Women's Response to Chile Earthquake Immediate and Ongoing
Journalist and human rights specialist Maxine Lowy reports that women's advocates have expanded their focus to help women rebuild their communities in southern Chile after the devastating earthquake of 2010.
Four months since one of the most potent earthquakes in history shattered communities and lives in southern Chile, women have proven to be key protagonists in reconstruction and recovery initiatives.
In the pre-dawn hours of February 27, an earthquake measuring 8.8 on the Richter scale struck south central Chile, resulting in 500 deaths and directly affecting two million people by the destruction of more than 200,000 homes and workplaces.
While natural disasters transversely affect men and women, a Pan American Health Organization information sheet of 2001 signals that women are disproportionately affected as a result of the position in society. Media frequently focus their lenses on dazed women and children in the wake of hurricanes, floods, and earthquakes while failing to show that women also play a vital role in mitigation and emergency response to such natural disasters.
Some 300 kilometers south of Santiago, in Talca, a city of 200,000 where practically every building in the historic center collapsed and at least 83 people lost their lives, Benedicta Aravena, social projects coordinator for the feminist organization Centro Social Quidel, says women immediately set up soup kitchens to feed not only their own families but neighbors as well. Subsequently, housing advocacy committees, all led by women, have been formed to demand adequate housing and obtain subsidies to rebuild or buy new homes in a city where 2,400 emergency cabins, which barely protect from the harsh winds and rains of the southern hemisphere winter, have been distributed.
Centro Social Quidel itself became homeless, when the building it shared with four other women’s organizations collapsed in the earthquake.
“I went around constantly with a lump in my throat. The best way to overcome the emotional earthquake was to get out of the house. Since there was no telephone, Internet, electricity or even public transportation, early each morning until late at night we would walk to shelters and neighborhoods all over town to find out what women needed. Every day we heard about a woman whose house caved in, another who was sleeping in the street and someone who had given birth under a grape arbor,” Aravena recalled.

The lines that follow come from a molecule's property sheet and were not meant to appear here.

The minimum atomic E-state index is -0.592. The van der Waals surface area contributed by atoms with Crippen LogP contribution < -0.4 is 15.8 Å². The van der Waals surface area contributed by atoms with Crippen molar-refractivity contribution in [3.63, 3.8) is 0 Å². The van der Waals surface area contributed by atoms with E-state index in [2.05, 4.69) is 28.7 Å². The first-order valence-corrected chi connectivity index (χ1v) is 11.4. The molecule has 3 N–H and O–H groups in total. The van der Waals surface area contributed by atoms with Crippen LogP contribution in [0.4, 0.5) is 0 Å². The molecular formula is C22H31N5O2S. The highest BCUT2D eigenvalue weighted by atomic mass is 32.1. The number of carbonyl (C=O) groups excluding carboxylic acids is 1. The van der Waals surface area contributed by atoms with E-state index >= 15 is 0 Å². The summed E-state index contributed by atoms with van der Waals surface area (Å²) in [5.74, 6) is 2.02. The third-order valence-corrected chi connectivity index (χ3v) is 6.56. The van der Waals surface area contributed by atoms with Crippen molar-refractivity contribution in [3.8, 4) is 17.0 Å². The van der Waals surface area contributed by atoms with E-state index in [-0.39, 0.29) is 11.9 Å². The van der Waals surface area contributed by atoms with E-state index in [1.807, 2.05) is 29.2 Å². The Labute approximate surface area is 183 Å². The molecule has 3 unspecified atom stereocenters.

In the initial days and weeks when basic goods were in short supply, Talca women devised a barter network as a system of mutual aid. A woman who had flour but needed sugar would trade what she had with another. Women also shared and exchanged diapers, sanitary napkins, shampoo, and other hard to come by necessities.
Centro Social Quidel, created 10 years ago to prevent domestic violence and treat its victims, has confirmed reports from local clinics that violence to women is on the rise. Empty lots, piles of rubble, and each portable chemical toilet shared by three families in the emergency camps create situations of vulnerability. Men’s frustration at the loss of workplaces—12 percent of workers are unemployed in Talca since the earthquake—is a tinder keg, threatening to ignite in sexual and psychological abuse to women, Aravena fears. Last month the organization held the first of a series of workshops designed to help prevent domestic violence.
Despite the visible activism of women since the days after the quake, Aravena complains that the city government “has never called us to explain its reconstruction plan,” suggesting to her that officials do not value women community leaders. “We want real participation in rebuilding our neighborhoods,” she insists.
A critical source of support for Centro Cultural Quidel and 12 other women’s organizations in the emergency zone has been Fondo Alquimia, the only foundation in Chile that exclusively funds organizations engaged in women’s rights and feminist activism. The first Monday after the earthquake the foundation set in motion its “Women Donate to Women” fundraising drive, both within Chile and internationally, to channel resources to women’s organizations in the affected areas. The initial disbursement, which continued through late April, consisted of approximately US$100, non-solicited and no-strings-attached, for each organization to spend on medication, water, food, blankets and any other pressing needs they determined in the emergency situation. The next two phases of Fondo Alquimia support are directed, first, to closely monitor respect for women’s rights by funding activities such as Centro Social Quidel’s domestic violence workshop, and, second, to reactivate women’s organizations. The latter contemplates not only a year’s operating expenses but also containment therapy to heal souls damaged by fear, stress, and uncertainty.
Maria Paz Becerra, organizational support staffer for Fondo Alquimia, has observed an unforeseen positive effect of the crisis situation. “Prior to the earthquake, a high percentage of groups, like Quidel, worked only on traditional women’s issues such as domestic violence. The disaster compelled them to address concerns such as employment and housing they had never considered before, opening dialogue with other community sectors and regional government authorities.” The formation of broader alliances, Becerra says, has strengthened women’s organizations. “Despite, the terrible experience they endured, I believe that down the road they will emerge stronger and revitalized.”
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